Professor's paper on brain changes that affect breeding in birds published
November 12, 2004
A bird's song is music to our ears—and to the ears of his potential mates — and a warning to other males to stay out of his territory. To Ignacio Moore, assistant professor of biology in the College of Science at Virginia Tech, bird songs were a curiosity that made him want to find out why birds sang at some times and not at others, at some places and not elsewhere.
The Journal of Neuroscience, the official journal of the Society for Neuroscience, contains in its Nov. 10 issue a paper by Moore and his colleagues John C. Wingfield and Eliot A. Brenowitz, departments of biology and psychology, respectively, of the University of Washington in Seattle. The paper discusses their work that looks at seasonal changes in the brains of birds that account for their singing, which is a part of the male mating behavior. The paper asserts that in high latitudes the birds are driven to sing by seasonal changes in the song-control nuclei of the brain caused by the change in the length of the day with the nuclei in breeding birds larger than those of nonbreeding birds. However, in the tropics where the day length does not vary much by season, the propensity for birds to sing also changes, driven by other environmental cues that vary by locale — a fact that could mean those birds are more susceptible to global warming than birds in higher latitudes.
Correct timing of breeding is necessary for reproductive success, Moore said. Research by others has shown that testosterone is the main physiological cue regulating seasonal changes in the neural song-control system. Seasonal changes in the song-control system have been demonstrated by other scientists in all northern latitude species that have been investigated. But no one had researched whether seasonal changes occurred in the brains of birds in tropical areas where day-length changes are minimal. "We think it's probably still testosterone that causes tropical birds to sing, but that the environmental cue is different," Moore said. The scientists wanted to determine whether "seasonal changes in brain structure can be mediated by local environmental cues."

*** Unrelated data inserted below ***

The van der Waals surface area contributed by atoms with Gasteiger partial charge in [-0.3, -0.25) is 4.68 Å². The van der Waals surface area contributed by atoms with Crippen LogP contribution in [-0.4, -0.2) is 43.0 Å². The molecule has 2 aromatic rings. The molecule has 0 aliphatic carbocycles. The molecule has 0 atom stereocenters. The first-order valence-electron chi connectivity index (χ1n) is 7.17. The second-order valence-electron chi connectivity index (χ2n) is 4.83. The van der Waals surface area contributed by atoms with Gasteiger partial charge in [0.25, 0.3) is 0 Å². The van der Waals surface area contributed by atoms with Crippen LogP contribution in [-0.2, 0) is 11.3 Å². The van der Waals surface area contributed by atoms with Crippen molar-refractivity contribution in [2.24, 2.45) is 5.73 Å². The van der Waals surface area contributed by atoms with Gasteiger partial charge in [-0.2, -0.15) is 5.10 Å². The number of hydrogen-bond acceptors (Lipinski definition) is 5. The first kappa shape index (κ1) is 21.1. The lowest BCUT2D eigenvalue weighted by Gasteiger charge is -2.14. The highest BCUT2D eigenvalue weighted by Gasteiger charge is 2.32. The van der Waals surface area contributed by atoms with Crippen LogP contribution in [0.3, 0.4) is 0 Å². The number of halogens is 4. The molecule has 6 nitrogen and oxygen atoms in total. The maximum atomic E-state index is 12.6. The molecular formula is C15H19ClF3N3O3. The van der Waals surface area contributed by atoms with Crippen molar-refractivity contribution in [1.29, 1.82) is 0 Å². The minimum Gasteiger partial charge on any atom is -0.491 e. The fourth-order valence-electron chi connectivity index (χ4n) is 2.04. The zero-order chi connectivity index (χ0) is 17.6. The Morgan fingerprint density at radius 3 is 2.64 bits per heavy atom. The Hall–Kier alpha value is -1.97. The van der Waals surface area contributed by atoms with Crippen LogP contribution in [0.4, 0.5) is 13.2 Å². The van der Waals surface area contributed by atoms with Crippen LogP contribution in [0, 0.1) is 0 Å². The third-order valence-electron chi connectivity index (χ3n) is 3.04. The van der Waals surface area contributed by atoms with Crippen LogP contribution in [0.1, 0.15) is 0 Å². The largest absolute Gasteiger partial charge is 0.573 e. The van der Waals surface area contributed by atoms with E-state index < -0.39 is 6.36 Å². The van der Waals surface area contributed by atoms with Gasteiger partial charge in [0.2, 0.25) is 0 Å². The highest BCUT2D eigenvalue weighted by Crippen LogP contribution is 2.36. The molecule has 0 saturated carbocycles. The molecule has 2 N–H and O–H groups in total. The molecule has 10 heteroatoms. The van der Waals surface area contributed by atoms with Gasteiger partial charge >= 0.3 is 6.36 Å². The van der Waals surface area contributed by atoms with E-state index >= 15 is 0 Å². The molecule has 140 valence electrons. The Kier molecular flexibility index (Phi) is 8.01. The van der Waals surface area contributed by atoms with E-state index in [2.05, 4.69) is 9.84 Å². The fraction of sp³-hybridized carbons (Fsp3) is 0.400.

Moore and his colleagues looked at two populations of the rufous-collared sparrow only 25 km apart. The two populations are at the same latitude but are on the east and west slopes of the Andes, which have very different climate patterns. "At the time of year when birds in the Papallacta population were breeding (August to September), birds in Pintag were in nonbreeding state," the researchers wrote in The Journal of Neuroscience. "Correspondingly, the song control nuclei were fully grown in the breeding Papallacta population when they were regressed in the nonbreeding Pintag population. Singing behavior also changed seasonally in both populations."
"Our observations of seasonal brain plasticity in these tropical birds demonstrate that the vertebrate brain is extremely flexible and sensitive to diverse environmental cues that can time seasonal reproductive physiology and behavior," they wrote. While it is not yet known what environmental cues signal breeding time, Moore hypothesizes that it could be rainfall, temperature, or food availability — or all these cues.
Human beings are contributing to global warming, which affects factors such as temperature and rainfall, and thus food availability, but does not affect the seasonal day-length changes of higher latitudes. Therefore, Moore said, global warming could change the brain functions of tropical birds and cause problems with the timing of their mating seasons. "We're not going to change day length," he said. "We can change weather patterns. Studies show changes in the timing of breeding and migration in birds." Global warming could be the reason, he said, and, if the brain is truly sensitive to environmental cues, the changes due to global warming could have "effects we haven't thought of before."
While Moore's research was driven primarily by curiosity and not by conservation concerns, "you can't save things if you don't understand them," he said. "Every little bit of knowledge about how things works is useful." They will next try to determine which specific environmental cues are affecting tropical-bird mating processes. Moore's research is funded through fellowships and grants from the Society for Neuroscience and the National Science Foundation.
Founded in 1872 as a land-grant college, Virginia Tech has grown to become among the largest universities in the Commonwealth of Virginia. Today, Virginia Tech's eight colleges are dedicated to putting knowledge to work through teaching, research, and outreach activities and to fulfilling its vision to be among the top research universities in the nation. At its 2,600-acre main campus located in Blacksburg and other campus centers in Northern Virginia, Southwest Virginia, Hampton Roads, Richmond, and Roanoke, Virginia Tech enrolls more than 28,000 full- and part-time undergraduate and graduate students from all 50 states and more than 100 countries in 180 academic degree programs.
Ignacio T. Moore can be reached at work at (540) 231-2112 or at home at (540) 552-0586 or by email at firstname.lastname@example.org.